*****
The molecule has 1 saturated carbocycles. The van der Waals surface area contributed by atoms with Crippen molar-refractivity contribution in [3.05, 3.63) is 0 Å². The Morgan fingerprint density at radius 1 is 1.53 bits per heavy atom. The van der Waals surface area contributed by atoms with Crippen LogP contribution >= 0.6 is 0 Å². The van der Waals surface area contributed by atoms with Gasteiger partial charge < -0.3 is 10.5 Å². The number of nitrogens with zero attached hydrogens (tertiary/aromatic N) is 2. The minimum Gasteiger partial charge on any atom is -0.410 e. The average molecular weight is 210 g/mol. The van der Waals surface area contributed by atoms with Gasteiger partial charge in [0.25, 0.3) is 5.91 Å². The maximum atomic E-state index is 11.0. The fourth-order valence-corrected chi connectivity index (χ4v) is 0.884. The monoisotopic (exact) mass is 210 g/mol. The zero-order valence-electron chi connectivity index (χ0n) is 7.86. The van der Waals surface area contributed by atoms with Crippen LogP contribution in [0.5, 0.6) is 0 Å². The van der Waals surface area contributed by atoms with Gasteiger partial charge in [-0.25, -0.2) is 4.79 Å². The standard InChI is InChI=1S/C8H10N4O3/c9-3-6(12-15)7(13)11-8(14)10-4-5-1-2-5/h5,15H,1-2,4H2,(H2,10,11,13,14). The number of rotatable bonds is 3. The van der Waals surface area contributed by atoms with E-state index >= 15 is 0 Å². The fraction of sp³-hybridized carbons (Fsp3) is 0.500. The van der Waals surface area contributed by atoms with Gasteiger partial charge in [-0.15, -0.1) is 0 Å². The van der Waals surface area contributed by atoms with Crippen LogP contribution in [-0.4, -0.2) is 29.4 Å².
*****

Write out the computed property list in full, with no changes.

The molecule has 1 saturated carbocycles. The van der Waals surface area contributed by atoms with Crippen molar-refractivity contribution in [3.05, 3.63) is 0 Å². The Morgan fingerprint density at radius 1 is 1.53 bits per heavy atom. The van der Waals surface area contributed by atoms with Crippen LogP contribution >= 0.6 is 0 Å². The van der Waals surface area contributed by atoms with Gasteiger partial charge < -0.3 is 10.5 Å². The number of nitrogens with zero attached hydrogens (tertiary/aromatic N) is 2. The minimum Gasteiger partial charge on any atom is -0.410 e. The average molecular weight is 210 g/mol. The van der Waals surface area contributed by atoms with Gasteiger partial charge in [0.25, 0.3) is 5.91 Å². The maximum atomic E-state index is 11.0. The fourth-order valence-corrected chi connectivity index (χ4v) is 0.884. The monoisotopic (exact) mass is 210 g/mol. The zero-order valence-electron chi connectivity index (χ0n) is 7.86. The van der Waals surface area contributed by atoms with Crippen LogP contribution in [0.5, 0.6) is 0 Å². The van der Waals surface area contributed by atoms with Gasteiger partial charge in [-0.25, -0.2) is 4.79 Å². The standard InChI is InChI=1S/C8H10N4O3/c9-3-6(12-15)7(13)11-8(14)10-4-5-1-2-5/h5,15H,1-2,4H2,(H2,10,11,13,14). The number of rotatable bonds is 3. The van der Waals surface area contributed by atoms with E-state index >= 15 is 0 Å². The fraction of sp³-hybridized carbons (Fsp3) is 0.500. The van der Waals surface area contributed by atoms with Gasteiger partial charge in [-0.15, -0.1) is 0 Å². The van der Waals surface area contributed by atoms with Crippen LogP contribution in [-0.4, -0.2) is 29.4 Å².